As Maria von Trapp would say, “Let’s start at the very beginning, a very good place to start.” Open up to the first few pages in your Bible and you’ll see that delegation was one of the purposes for pre-fall humanity.
We read in Genesis 2 that one of God’s purposes for Adam was to take care of the Lord’s Garden. The Lord delegated this task to Adam. Next, we see the Lord delegate on behalf of Adam by creating his helper, Eve. Finally, we recognize that the Lord had delegated to Adam, Eve, and their descendants the task of being caretakers of the planet and everything on it.
Then the Lord took the man and put him into the garden of Eden to cultivate it and keep it (Gen. 2:15).
Then the Lord God said, “It is not good for the man to be alone; I will make him a helper suitable for him” (Gen. 2:18).
God blessed them; and God said to them, “Be fruitful and multiply, and fill the earth, and subdue it; and rule over the fish of the sea and over the birds of the sky and over every living thing that moves on the earth” (Gen. 1:28-29).
Let’s jump from the beginning to the end. Turn to the last pages in your Bible, and you’ll see that delegation is one of the purposes for God’s angels. Angels are tasked with the prep work for the consummation of the Kingdom foretold in Revelation. Angels are serving in the work of the Lord in nearly every instance that they are mentioned in Scripture.
We jumped all the way from Genesis to Revelation to make this point: delegation is present throughout the entirety of Scripture, from first page to last. Here are a few familiar examples from the pages in between,
- Nehemiah delegated the rebuilding of the walls of Jerusalem in perhaps the most important case study on leadership and delegation in all of Scripture.
- Jesus delegated the work of His Kingdom to His disciples after giving them power and authority (Luke 9:1-6, Mat. 28:18-29).
- The Holy Spirit delegates the work within the Church to each believer with appropriate giftings (1 Cor. 12).
- The apostles set the standard for practical delegation in Acts 6 when they appointed seven men to “serve tables” (Acts 6:1-6).
- The early church functioned with a plurality of elders as indicated throughout the NT (Acts 14:23).
- Paul delegated specific tasks to his disciples, such as leaving Timothy in Ephesus and Titus in Crete to appoint elders and sustain order (See introductions to 1 Timothy, Titus).
Though I’d love to analyze Nehemiah’s leadership and astounding accomplishment, Moses offers us some practical applications. In Exodus 18 Moses receives both rebuke and advice from his father-in-law, Jethro. Moses was not delegating; he was acting as the sole judge over all of God’s people. Jethro gave him the blunt truth,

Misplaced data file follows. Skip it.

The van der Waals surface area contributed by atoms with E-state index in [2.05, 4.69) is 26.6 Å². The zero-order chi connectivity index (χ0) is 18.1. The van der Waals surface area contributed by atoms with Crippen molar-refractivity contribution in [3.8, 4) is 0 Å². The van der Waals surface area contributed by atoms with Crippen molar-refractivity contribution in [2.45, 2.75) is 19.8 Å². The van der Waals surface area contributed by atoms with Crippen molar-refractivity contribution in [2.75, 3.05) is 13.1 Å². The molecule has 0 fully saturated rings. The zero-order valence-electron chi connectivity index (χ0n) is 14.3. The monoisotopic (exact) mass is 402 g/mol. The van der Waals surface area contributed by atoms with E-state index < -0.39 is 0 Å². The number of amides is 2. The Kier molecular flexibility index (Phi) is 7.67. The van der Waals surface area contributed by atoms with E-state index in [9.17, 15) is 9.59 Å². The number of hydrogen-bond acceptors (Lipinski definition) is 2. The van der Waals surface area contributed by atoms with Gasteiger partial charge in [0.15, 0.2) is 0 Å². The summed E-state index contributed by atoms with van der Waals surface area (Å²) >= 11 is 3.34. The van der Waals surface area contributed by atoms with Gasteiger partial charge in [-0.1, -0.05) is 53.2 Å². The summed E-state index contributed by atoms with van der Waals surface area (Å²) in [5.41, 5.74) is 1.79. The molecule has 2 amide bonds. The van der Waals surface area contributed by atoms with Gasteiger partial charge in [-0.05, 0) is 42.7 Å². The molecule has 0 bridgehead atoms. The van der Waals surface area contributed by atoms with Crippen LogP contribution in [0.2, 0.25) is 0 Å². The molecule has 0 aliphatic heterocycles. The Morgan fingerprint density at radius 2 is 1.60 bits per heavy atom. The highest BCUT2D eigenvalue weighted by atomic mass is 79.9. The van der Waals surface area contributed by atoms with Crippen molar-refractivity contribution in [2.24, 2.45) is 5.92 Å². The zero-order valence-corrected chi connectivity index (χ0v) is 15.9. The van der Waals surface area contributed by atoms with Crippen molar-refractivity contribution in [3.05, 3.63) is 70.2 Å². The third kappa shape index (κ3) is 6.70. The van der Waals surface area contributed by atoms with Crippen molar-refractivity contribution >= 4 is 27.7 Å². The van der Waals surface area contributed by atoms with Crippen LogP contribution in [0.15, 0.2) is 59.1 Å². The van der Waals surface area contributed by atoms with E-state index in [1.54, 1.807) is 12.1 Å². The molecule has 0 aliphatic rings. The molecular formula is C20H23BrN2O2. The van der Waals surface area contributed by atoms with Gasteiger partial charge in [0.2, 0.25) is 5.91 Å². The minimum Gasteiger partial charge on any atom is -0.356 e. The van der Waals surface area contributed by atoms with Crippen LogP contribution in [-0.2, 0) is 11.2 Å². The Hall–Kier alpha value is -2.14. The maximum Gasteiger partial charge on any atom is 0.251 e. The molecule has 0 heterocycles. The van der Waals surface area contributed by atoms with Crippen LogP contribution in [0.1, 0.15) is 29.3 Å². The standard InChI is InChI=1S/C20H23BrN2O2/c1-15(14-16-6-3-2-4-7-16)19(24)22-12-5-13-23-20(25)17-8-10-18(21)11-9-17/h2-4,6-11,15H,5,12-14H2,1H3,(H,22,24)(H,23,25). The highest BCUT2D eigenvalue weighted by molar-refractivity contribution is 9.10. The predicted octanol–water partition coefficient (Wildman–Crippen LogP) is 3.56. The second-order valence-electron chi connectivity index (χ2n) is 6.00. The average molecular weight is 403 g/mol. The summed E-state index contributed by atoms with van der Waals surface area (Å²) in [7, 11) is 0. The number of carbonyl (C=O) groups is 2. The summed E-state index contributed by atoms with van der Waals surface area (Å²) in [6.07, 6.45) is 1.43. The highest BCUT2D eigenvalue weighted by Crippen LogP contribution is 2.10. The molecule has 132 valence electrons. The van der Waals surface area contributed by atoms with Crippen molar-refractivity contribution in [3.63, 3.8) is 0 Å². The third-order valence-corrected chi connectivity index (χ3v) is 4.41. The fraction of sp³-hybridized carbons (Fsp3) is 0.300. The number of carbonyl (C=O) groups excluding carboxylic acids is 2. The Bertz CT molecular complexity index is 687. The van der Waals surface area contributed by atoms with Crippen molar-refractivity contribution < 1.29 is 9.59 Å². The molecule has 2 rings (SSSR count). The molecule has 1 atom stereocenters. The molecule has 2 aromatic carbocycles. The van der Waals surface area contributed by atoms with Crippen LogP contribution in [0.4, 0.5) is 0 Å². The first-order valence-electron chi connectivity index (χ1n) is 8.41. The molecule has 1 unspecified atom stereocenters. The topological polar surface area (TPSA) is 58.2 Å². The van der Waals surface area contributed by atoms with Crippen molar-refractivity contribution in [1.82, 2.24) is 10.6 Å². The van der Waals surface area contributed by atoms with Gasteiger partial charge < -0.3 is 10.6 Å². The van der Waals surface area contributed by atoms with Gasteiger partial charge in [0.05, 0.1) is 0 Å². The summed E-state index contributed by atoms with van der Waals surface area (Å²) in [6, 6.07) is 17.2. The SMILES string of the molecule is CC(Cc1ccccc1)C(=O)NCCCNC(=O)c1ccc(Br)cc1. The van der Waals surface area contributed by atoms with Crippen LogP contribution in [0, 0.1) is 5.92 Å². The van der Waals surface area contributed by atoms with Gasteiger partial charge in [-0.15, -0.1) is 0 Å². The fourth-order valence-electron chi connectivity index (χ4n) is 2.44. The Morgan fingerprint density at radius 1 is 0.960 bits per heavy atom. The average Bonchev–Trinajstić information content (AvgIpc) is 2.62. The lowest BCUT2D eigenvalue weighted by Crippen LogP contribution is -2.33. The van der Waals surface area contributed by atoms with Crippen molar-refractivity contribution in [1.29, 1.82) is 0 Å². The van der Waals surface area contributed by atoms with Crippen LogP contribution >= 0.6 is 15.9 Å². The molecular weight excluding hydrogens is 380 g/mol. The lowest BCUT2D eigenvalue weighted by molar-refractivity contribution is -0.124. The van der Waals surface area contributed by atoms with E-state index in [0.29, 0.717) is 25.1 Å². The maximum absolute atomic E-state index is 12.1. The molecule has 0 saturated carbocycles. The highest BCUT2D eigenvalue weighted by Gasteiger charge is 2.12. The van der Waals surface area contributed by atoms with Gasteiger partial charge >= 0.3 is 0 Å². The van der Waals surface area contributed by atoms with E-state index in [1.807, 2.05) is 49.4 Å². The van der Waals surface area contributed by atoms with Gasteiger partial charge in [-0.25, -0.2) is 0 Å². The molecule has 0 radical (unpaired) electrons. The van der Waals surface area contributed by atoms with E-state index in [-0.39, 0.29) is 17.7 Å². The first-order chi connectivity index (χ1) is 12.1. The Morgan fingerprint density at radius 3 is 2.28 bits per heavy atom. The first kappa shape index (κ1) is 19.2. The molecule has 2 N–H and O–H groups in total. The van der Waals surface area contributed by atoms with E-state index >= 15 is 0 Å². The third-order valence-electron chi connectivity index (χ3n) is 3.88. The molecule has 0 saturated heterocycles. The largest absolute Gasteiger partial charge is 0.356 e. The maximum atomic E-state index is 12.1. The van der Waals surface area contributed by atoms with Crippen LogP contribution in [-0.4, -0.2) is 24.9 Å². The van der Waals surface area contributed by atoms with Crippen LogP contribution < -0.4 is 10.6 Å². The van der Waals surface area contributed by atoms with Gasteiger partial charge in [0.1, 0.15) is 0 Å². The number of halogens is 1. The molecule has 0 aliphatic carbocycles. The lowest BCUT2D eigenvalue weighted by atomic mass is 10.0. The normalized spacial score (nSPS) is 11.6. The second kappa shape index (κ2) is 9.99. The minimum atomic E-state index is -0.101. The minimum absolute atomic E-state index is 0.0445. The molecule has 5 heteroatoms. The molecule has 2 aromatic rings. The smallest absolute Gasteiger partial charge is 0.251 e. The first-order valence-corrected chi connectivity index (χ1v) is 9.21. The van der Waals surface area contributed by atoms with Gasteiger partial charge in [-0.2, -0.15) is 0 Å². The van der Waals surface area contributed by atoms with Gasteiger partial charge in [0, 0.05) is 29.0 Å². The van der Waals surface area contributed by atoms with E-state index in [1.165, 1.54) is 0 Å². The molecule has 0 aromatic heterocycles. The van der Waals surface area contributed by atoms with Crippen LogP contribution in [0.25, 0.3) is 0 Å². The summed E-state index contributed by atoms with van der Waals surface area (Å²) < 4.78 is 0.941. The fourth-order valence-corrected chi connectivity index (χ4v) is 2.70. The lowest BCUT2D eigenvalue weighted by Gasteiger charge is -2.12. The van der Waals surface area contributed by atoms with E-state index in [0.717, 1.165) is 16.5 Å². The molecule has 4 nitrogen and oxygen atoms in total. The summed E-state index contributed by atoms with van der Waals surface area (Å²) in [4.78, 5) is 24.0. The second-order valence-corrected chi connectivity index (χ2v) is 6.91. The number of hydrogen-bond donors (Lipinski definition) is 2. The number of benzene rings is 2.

“The thing that you are doing is not good. You will surely wear out, both yourself and these people who are with you, for the task is too heavy for you; you cannot do it alone” (Exodus 18:17-18).
It’s been over 3,000 years since Jethro said that to Moses, yet the same needs to be said to many in ministry today. We know from Numbers 11 that Moses’ inability to delegate effectively caused problems for the Israelties and for him. The Israelites became weary of eating manna and traveling through the wilderness. In a very human response, Moses became so worn and depressed that he asked God to kill him."We know from Numbers 11 that Moses' inability to delegate effectively caused problems for the Israelites and for him." -Austin Pfrimmer #collegiatedisciplemaker God Delegates, Why Don’t You? Click To Tweet
God doesn’t need to delegate, yet He does
When we consider the attributes of God, we quickly realize that God doesn’t need to delegate at all. Attributes like omnipotence, omniscience, and omnipresence don’t exactly describe someone who needs help from others, yet we see God delegating throughout the entire history of His redemptive plan. I’d argue that even our understanding of the Trinity alludes to God’s delegatory character. The Trinity exists as three distinct persons within the same being or essence, each one delegated with particular attributes and functions. Stretch or not, we understand that delegation is at the heart of God’s redemptive plan, not only in the work of His people, but also in the spiritual work conducted by the Trinity and the angels.
Why does God delegate when he doesn’t need to? That’s a philosophical question I’d love to discuss over coffee, but for now, I’ll just pose the Sunday school answer: “because it’s His good pleasure to do so.” A deep dive into this question would further reveal the love God has for His people, the privilege we’ve been given as delegates of His will, and the depth of the riches of both His wisdom and knowledge. For now, we summarize our application with this convicting truth,
God doesn’t need to delegate, yet He does. You need to delegate, yet do you?